Summer has returned — and for most of us that means two things for certain: we’ll be outdoors a whole lot more, and we’ll be joined by a variety of biting or otherwise irritating bugs.

Now, more than ever, we need to protect ourselves from insect bites. Flies, mosquitoes, ticks, fleas, chiggers and other blood-sucking critters are becoming much more than just a nuisance. They can transmit serious diseases, ranging from Rocky Mountain spotted fever and chikungunya to malaria, yellow fever, dengue and the Zika virus.

Since it was developed by the U.S. military in the 1940s, a synthetic repellent — N,N-Diethyl-meta-toluamide, or DEET — has served as the primary ingredient for keeping bugs at bay. Some people, however, can’t use DEET at its most effective and longest lasting strength without negative consequences, especially skin rashes, nausea and eye irritation. DEET also can damage certain plastics and synthetic fabrics and it is toxic to various aquatic ecosystems.

Fortunately, there’s an array of reasonably effective alternates, mostly natural oils and plant extracts that are nontoxic. We looked into the science of fending off bugs to review whether, and to what extent, the most popular alternatives to DEET can do the job. Here’s what we found:


Like DEET, picaridin is a synthetic compound formulated to repel insects. It is constituted to resemble the natural compound piperine, which is found in plants producing black pepper.

The EPA reports that it doesn’t have the same neurotoxicity concerns as DEET but still is “slightly toxic” and can cause eye irritation in some users. It is a highly effective repellent and has lasting power of up to 14 hours, about the same as higher concentration formulas of DEET.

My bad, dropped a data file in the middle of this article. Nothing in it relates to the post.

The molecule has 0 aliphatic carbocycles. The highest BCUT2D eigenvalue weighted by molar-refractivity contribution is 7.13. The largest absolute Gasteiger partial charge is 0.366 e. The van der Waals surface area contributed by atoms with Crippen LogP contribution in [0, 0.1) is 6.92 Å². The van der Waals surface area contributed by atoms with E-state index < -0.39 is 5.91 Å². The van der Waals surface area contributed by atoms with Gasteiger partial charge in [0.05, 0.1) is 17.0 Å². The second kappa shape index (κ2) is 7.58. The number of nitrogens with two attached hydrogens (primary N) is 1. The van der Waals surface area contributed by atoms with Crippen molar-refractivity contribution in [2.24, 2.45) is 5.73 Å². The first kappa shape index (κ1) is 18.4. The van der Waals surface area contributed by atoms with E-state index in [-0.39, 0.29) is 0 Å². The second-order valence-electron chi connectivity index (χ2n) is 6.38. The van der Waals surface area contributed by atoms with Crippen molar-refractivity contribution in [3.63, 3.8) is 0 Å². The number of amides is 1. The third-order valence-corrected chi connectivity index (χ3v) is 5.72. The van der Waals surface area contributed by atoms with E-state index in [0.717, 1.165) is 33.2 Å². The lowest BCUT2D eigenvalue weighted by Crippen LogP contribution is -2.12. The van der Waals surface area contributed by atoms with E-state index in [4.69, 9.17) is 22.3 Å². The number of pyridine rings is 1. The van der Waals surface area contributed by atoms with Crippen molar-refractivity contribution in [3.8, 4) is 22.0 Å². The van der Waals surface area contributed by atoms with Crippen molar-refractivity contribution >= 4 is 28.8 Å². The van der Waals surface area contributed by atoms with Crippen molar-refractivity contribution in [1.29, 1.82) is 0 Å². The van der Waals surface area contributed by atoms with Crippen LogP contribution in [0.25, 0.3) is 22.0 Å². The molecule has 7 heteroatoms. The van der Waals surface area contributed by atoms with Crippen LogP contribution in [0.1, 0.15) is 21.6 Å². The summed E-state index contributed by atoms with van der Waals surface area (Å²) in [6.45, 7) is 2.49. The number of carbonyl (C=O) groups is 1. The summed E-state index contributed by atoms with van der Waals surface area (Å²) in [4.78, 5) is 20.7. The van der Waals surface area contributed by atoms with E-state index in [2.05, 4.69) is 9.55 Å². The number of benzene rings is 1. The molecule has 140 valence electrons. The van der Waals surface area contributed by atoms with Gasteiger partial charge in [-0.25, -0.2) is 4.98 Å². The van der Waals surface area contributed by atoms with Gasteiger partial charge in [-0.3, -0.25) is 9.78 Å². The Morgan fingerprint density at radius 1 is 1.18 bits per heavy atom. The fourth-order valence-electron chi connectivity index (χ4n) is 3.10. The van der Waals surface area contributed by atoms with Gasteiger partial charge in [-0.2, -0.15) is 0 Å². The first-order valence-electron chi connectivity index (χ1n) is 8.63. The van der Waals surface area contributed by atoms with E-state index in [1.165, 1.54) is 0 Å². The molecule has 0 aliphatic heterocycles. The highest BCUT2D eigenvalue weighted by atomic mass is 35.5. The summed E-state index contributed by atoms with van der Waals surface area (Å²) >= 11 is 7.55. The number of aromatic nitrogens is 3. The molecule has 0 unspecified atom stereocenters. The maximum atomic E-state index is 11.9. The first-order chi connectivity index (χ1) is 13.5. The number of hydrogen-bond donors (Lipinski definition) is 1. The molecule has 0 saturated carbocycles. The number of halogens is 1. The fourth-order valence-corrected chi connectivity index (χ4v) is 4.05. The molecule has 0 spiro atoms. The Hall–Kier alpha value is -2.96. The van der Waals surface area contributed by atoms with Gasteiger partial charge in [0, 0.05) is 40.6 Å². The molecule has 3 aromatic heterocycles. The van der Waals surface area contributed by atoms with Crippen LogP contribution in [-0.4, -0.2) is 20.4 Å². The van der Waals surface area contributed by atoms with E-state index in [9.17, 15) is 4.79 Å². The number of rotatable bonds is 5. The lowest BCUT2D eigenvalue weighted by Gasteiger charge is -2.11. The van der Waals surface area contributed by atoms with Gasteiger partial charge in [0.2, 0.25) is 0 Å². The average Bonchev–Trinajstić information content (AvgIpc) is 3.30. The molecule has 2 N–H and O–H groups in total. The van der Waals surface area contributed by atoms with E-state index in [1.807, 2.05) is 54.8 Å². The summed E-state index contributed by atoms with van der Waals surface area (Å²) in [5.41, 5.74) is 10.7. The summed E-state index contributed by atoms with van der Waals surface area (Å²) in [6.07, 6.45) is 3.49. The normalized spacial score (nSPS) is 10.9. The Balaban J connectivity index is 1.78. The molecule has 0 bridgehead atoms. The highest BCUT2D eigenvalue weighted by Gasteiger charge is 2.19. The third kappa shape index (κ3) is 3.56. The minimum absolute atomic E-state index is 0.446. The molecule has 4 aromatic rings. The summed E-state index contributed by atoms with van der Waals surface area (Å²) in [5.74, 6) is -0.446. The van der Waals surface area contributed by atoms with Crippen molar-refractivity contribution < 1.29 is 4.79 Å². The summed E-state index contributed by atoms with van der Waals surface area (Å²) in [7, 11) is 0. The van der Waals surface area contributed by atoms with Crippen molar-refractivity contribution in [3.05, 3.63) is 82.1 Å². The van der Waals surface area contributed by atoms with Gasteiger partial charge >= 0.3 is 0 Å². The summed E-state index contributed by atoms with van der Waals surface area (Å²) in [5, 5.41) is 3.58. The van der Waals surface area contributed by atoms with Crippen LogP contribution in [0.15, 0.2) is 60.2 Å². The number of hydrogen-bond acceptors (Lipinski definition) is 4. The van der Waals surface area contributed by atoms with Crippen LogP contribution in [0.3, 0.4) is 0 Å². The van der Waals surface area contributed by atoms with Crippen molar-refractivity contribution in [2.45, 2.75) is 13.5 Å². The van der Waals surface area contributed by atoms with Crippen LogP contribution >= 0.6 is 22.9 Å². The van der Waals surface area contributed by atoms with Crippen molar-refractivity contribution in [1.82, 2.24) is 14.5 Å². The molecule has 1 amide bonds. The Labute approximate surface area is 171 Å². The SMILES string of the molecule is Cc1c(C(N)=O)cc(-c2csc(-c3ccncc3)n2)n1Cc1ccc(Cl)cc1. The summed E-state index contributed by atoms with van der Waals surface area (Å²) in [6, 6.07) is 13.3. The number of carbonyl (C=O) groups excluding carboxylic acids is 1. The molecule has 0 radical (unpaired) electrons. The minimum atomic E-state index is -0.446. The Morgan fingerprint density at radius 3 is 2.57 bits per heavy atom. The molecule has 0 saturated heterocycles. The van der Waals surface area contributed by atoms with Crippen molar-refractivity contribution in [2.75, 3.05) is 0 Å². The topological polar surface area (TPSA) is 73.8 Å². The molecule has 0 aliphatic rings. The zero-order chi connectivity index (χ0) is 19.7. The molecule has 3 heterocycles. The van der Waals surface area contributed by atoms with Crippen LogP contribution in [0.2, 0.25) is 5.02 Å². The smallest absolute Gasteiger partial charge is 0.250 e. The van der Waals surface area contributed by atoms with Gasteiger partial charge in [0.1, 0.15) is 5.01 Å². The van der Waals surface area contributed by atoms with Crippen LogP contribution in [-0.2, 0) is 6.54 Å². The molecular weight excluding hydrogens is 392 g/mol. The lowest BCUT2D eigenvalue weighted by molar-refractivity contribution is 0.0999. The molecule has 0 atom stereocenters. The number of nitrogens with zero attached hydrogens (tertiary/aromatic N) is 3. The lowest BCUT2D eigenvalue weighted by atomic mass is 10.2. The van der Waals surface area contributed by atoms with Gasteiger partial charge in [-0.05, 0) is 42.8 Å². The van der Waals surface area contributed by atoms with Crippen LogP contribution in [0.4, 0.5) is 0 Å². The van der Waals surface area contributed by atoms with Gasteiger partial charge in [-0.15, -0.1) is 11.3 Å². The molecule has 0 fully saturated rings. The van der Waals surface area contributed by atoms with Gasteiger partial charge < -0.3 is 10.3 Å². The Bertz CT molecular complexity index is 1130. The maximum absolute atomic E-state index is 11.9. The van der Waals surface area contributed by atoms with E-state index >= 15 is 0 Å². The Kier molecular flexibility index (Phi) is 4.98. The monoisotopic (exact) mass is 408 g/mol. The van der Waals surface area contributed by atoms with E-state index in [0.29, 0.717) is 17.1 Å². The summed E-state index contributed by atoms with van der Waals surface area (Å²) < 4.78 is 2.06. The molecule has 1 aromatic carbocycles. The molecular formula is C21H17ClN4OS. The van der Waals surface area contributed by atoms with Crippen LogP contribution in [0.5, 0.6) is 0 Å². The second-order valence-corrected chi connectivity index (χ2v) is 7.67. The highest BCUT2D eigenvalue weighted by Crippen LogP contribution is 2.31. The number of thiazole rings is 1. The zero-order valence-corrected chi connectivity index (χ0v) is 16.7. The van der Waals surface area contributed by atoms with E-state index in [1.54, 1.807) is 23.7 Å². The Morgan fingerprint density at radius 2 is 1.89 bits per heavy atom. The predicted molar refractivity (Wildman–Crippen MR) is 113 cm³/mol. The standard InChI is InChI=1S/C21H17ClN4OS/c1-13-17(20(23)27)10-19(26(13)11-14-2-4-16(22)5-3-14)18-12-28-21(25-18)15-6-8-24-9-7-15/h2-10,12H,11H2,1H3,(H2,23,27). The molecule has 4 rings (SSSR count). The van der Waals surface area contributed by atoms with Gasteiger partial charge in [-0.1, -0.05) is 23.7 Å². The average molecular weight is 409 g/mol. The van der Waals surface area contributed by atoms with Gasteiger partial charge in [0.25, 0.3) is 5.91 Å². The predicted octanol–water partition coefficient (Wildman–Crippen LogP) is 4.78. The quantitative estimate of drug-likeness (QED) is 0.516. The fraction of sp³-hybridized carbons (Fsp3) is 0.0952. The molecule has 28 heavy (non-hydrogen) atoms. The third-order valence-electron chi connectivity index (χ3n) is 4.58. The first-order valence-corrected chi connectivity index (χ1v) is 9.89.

There are numerous products available that contain picaridin, with one of the most popular being Sawyer Picaridin Lotion 14-Hour Repellent, available at Cabela’s and other sports and outdoor stores nationwide. Sawyer also markets permethrin, an insecticide that is sprayed on clothing or mosquito nets to kill insects that make contact.

Oil of Lemon Eucalyptus (OLE)

One of the most effective and well-established natural insect repellents comes from the lemon eucalyptus tree (Eucalyptus citriodora). OLE is derived from the distillation of lemon eucalyptus essential oil. Bugs, mosquitoes in particular, hate this sharp-scented oil that can provide protection for up to 12 hours — the best performance among natural repellents.

Repel’s Plant-Based Lemon Eucalyptus Insect Repellent is 30% OLE and has a large following. Some folks, however, find it a bit smelly and greasy.

Citronella Oil

Extracts of pungent citronella derived from lemongrass and combined with essential oils are touted by the EPA as a safe and effective insect repellent. Citronella is particularly effective against Anopheles mosquitoes — the kind that transmit malaria.

Commercial formulas often contain vanillin to reduce evaporation and extend protection for as long as three hours. Concentrations for most products range from 10 to 30% — but because citronella can cause skin sensitivity, many products max out at 10%. Buzz Away makes a handy four-ounce spray bottle.

Neem Oil

This oil is derived from the seeds of the neem tree — a tree indigenous to the Indian subcontinent that is actively cultivated throughout southern and Southeast Asia. By-products of the neem have long been used for their curative properties in Ayurvedic medicine, treating everything from ulcers to acne.

Neem’s efficacy as an insect repellent is not that well-established, however, with only limited study results that show bite-reduction rates of just 25% and protection periods as short as two to three hours. Some recent field studies report better results. A company in the Bahamas called Abaco Neem grows more than 8,000 of its own neem trees and produces a range of repellent products, led by its top-selling Botanical Outdoor Lotion.